NSA Reform Comes Down to the Wire
An opportunity to bring order to chaos.
After nearly two years of disclosures about the excesses of the National Security Agency -- and after last year's failed attempt to rein them in -- Congress is on the verge of finally doing something about them. This time, the clock is ticking.
The USA Freedom Act, which would make some crucial reforms to the agency, sailed through the House last week. It has the support of the White House, the intelligence community, many civil-liberties groups and Silicon Valley. It's also sensible policy.
Most crucially, the act would end the NSA's bulk collection of Americans' phone records, which was invasive, unpopular, ineffective and -- as a federal court ruled this month -- illegal. Now, instead of federal spooks building vast, searchable databases of your metadata, phone companies would hold on to the information and the government could demand it only after getting court approval as part of an investigation. That arrangement should ensure that the spies can do their job without relying on comprehensive domestic surveillance.
The bill would also substantially boost the NSA's transparency. It would require the Justice Department to publish unclassified summaries of major opinions by the Foreign Intelligence Surveillance Court (the secret tribunal that oversees espionage), create advisory panels that could assist the court on technical matters and advocate for civil liberties, and allow technology companies to reveal more details about the surveillance orders they receive. That would all go a long way toward righting the traditional American balance between national security and civil liberties that was upended after the Sept. 11 terrorist attacks.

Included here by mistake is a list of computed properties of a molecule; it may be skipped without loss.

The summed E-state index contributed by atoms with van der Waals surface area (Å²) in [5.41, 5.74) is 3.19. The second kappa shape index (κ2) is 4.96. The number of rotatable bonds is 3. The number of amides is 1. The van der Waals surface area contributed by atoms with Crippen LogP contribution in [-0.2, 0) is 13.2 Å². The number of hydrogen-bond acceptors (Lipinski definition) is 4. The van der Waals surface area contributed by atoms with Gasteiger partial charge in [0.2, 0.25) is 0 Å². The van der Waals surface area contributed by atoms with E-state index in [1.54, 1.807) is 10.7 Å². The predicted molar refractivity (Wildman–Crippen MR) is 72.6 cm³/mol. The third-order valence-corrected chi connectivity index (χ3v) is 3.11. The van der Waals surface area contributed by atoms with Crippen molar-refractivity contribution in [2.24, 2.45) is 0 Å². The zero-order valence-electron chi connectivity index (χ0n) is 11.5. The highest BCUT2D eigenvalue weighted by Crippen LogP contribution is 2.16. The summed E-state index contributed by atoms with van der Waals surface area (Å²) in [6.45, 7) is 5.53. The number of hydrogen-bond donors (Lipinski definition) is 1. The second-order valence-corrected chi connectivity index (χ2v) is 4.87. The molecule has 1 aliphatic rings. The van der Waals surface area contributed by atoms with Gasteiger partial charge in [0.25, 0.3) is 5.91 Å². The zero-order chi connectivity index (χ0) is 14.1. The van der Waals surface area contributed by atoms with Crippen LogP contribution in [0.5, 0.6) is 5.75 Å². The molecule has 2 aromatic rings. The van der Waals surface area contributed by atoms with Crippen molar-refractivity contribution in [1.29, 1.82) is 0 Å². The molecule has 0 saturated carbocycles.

Now it's the Senate's turn to push its version forward, a task that will eventually fall to Majority Leader Mitch McConnell. A similar bill failed to get through the chamber last year. Without action this time, however, a crucial section of the Patriot Act will expire June 1 -- ending not only the phone-records program but also several other counterterrorism provisions. Inexplicably, McConnell has vowed to put a bill on the floor reauthorizing the expiring provisions without any reforms at all. In so doing, he would effectively be ignoring the recent federal court decision and angering his colleagues, many of whom support reform. Given that such a bill would stand almost no chance of becoming law, it would also be an exercise in futility.
The Senate should instead vote on the reform bill. By now it's clear that the NSA needs a sturdier set of rules to govern its invaluable work. This bill would be a big step in the right direction.
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